“It is important to me that we tell the whole story,” she related in a recent telephone interview. “Then everyone is recognized who took a stand for the cause of conscience, and, hopefully, young people today are encouraged to realize that they, too, have a right to conscientious objection – whether for religious or other reasons – and a responsibility to be speaking out against, or thinking at least about the evils of war.”

Different considerations, same convictions

Non-religious C.O.s undergirded their convictions with perspectives different from those of religious C.O.s, who could fortify their positions with their peace church membership or selected Bible verses, Yoder said.

“Many of the C.O.s were socialists,” she said. “They saw things more broadly. A lot thought it was really the wealthy businessmen who were running the war, who wanted the war because they made a lot of money out of it. The socialists could talk about what war did to people and society, and why they should hate war, which takes away so much from our society and from our world.”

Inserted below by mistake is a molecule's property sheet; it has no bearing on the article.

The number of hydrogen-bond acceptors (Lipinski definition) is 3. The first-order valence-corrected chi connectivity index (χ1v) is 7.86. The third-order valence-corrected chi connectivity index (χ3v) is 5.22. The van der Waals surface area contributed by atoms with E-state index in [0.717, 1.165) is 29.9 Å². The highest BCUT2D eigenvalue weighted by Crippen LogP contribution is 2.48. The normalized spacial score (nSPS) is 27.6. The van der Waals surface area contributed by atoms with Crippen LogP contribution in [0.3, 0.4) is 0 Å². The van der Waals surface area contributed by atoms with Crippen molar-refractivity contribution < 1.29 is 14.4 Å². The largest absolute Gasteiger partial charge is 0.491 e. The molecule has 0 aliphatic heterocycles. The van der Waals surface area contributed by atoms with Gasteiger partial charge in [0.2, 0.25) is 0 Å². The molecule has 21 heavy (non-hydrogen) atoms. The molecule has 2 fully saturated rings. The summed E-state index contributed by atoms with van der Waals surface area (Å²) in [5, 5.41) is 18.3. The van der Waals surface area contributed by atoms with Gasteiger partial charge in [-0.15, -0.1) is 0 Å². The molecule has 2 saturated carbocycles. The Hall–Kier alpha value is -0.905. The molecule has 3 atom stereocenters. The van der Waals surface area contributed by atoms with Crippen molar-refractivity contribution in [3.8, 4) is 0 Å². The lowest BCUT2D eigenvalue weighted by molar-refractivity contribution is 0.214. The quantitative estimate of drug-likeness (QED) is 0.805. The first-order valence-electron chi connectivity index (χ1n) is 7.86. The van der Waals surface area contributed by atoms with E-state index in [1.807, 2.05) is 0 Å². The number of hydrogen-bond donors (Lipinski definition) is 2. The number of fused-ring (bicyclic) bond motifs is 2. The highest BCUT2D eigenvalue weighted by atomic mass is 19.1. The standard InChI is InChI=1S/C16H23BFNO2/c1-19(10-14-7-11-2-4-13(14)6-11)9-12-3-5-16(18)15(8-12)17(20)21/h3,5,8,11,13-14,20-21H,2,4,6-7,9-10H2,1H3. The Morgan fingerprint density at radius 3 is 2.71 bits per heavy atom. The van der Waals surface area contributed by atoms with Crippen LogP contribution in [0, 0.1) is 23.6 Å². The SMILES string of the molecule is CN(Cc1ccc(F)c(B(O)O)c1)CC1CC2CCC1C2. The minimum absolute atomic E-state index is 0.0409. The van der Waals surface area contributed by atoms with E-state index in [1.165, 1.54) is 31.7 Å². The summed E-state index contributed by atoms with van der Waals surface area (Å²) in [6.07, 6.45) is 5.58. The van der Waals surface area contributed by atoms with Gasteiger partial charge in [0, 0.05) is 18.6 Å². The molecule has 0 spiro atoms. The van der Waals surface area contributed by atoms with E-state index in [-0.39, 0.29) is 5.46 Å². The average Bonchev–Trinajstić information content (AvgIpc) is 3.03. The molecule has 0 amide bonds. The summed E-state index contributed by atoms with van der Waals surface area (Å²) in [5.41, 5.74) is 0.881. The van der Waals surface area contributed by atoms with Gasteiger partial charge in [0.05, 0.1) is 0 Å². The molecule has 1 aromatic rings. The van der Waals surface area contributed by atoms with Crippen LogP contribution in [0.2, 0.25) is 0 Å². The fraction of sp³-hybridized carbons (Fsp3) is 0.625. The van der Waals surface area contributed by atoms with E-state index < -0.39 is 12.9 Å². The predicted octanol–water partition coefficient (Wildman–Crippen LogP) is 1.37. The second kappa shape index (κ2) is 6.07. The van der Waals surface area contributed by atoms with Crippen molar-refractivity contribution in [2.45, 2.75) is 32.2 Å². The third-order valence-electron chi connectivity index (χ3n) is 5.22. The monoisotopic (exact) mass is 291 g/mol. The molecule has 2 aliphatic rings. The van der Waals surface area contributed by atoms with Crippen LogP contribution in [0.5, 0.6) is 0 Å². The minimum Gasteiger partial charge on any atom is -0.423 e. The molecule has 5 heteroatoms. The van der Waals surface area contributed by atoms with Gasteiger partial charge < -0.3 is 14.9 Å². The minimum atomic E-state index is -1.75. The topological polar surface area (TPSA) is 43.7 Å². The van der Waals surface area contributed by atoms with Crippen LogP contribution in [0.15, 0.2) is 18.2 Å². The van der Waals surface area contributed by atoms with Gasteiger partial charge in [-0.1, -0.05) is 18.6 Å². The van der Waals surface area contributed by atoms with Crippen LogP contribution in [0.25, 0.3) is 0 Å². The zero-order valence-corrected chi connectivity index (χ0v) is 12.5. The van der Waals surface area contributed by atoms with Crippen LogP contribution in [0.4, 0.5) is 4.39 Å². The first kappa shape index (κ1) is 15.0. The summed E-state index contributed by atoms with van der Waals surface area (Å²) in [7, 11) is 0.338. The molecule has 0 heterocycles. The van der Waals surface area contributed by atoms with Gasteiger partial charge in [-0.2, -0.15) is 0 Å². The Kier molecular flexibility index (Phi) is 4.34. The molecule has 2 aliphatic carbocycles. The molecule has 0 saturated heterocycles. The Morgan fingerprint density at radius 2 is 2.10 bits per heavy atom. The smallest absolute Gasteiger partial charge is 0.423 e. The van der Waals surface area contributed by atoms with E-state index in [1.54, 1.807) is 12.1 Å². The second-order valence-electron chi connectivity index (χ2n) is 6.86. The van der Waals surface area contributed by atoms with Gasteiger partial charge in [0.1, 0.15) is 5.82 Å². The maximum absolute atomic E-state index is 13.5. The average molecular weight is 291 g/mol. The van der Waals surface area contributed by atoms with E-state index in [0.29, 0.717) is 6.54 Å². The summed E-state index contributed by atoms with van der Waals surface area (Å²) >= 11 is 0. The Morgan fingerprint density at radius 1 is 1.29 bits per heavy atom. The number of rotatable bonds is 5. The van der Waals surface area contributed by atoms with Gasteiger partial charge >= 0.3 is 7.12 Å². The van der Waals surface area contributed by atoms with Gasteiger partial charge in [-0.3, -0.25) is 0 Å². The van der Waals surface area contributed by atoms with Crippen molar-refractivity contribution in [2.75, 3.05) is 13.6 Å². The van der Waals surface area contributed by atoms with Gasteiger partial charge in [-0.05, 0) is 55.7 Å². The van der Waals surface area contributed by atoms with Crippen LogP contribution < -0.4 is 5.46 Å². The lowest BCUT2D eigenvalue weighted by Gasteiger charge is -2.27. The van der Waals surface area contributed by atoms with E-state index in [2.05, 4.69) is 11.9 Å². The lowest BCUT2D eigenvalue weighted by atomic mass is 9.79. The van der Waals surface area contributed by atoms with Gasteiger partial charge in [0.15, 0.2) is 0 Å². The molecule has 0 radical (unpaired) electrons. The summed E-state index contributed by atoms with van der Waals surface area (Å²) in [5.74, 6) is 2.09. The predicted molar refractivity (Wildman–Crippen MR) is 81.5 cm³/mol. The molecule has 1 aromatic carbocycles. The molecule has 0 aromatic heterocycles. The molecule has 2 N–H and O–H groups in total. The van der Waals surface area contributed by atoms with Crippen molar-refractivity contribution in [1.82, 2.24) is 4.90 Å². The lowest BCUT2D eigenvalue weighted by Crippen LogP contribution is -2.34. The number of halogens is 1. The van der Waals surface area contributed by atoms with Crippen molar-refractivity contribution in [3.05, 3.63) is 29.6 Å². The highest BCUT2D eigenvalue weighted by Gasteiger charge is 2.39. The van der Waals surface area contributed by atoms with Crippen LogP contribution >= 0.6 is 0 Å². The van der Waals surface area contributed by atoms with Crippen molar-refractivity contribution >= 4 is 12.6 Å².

As one applicant for C.O. status wrote, “War is the antithesis of Socialism. It destroys a human life and denies the unity of humanity. To participate in war would be to outrage my conscientious and most deeply held convictions. I cannot do it.”

‘Not easy’

Yoder points out that it was socialists “who were in prison the longest for their convictions. They stuck it out to the very end, without compromising in order to be released, and it was not easy.” Like their counterparts from religious backgrounds, they suffered at the hands of army camp and prison officials because of their unwillingness to cooperate with the military system. This included endless questioning, heckling, physical abuse, being chained to their cells for nine hours a day, and long periods of solitary confinement. Yoder’s new website provides ample sources for exploring these and other topics.